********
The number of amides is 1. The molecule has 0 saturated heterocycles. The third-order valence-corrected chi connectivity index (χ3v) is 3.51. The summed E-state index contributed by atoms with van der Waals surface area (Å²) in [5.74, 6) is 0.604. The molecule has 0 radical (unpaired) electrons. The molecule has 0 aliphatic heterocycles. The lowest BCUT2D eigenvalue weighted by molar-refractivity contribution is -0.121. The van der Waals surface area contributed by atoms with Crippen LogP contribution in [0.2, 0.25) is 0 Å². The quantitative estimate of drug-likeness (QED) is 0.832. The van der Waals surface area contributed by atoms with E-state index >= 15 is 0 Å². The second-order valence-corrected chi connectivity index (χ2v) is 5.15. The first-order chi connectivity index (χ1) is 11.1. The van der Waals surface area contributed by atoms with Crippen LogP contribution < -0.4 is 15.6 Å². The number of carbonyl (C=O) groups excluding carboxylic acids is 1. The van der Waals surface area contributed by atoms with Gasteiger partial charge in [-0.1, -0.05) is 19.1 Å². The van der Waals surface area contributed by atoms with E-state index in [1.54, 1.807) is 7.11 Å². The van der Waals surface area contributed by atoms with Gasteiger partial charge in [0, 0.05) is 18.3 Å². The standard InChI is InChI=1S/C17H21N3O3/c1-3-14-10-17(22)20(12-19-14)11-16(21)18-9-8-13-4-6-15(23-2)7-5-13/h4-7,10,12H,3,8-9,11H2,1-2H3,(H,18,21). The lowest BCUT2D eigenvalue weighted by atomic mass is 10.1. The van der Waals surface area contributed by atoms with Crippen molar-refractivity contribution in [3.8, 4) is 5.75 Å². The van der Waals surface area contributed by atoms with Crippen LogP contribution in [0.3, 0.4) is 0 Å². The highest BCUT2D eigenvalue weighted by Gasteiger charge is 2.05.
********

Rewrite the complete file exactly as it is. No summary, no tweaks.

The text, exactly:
The number of amides is 1. The molecule has 0 saturated heterocycles. The third-order valence-corrected chi connectivity index (χ3v) is 3.51. The summed E-state index contributed by atoms with van der Waals surface area (Å²) in [5.74, 6) is 0.604. The molecule has 0 radical (unpaired) electrons. The molecule has 0 aliphatic heterocycles. The lowest BCUT2D eigenvalue weighted by molar-refractivity contribution is -0.121. The van der Waals surface area contributed by atoms with Crippen LogP contribution in [0.2, 0.25) is 0 Å². The quantitative estimate of drug-likeness (QED) is 0.832. The van der Waals surface area contributed by atoms with E-state index >= 15 is 0 Å². The second-order valence-corrected chi connectivity index (χ2v) is 5.15. The first-order chi connectivity index (χ1) is 11.1. The van der Waals surface area contributed by atoms with Crippen LogP contribution < -0.4 is 15.6 Å². The number of carbonyl (C=O) groups excluding carboxylic acids is 1. The van der Waals surface area contributed by atoms with Gasteiger partial charge in [-0.1, -0.05) is 19.1 Å². The van der Waals surface area contributed by atoms with E-state index in [1.54, 1.807) is 7.11 Å². The van der Waals surface area contributed by atoms with Gasteiger partial charge in [0, 0.05) is 18.3 Å². The standard InChI is InChI=1S/C17H21N3O3/c1-3-14-10-17(22)20(12-19-14)11-16(21)18-9-8-13-4-6-15(23-2)7-5-13/h4-7,10,12H,3,8-9,11H2,1-2H3,(H,18,21). The lowest BCUT2D eigenvalue weighted by atomic mass is 10.1. The van der Waals surface area contributed by atoms with Crippen molar-refractivity contribution in [3.8, 4) is 5.75 Å². The van der Waals surface area contributed by atoms with Crippen LogP contribution in [0.3, 0.4) is 0 Å². The highest BCUT2D eigenvalue weighted by Gasteiger charge is 2.05.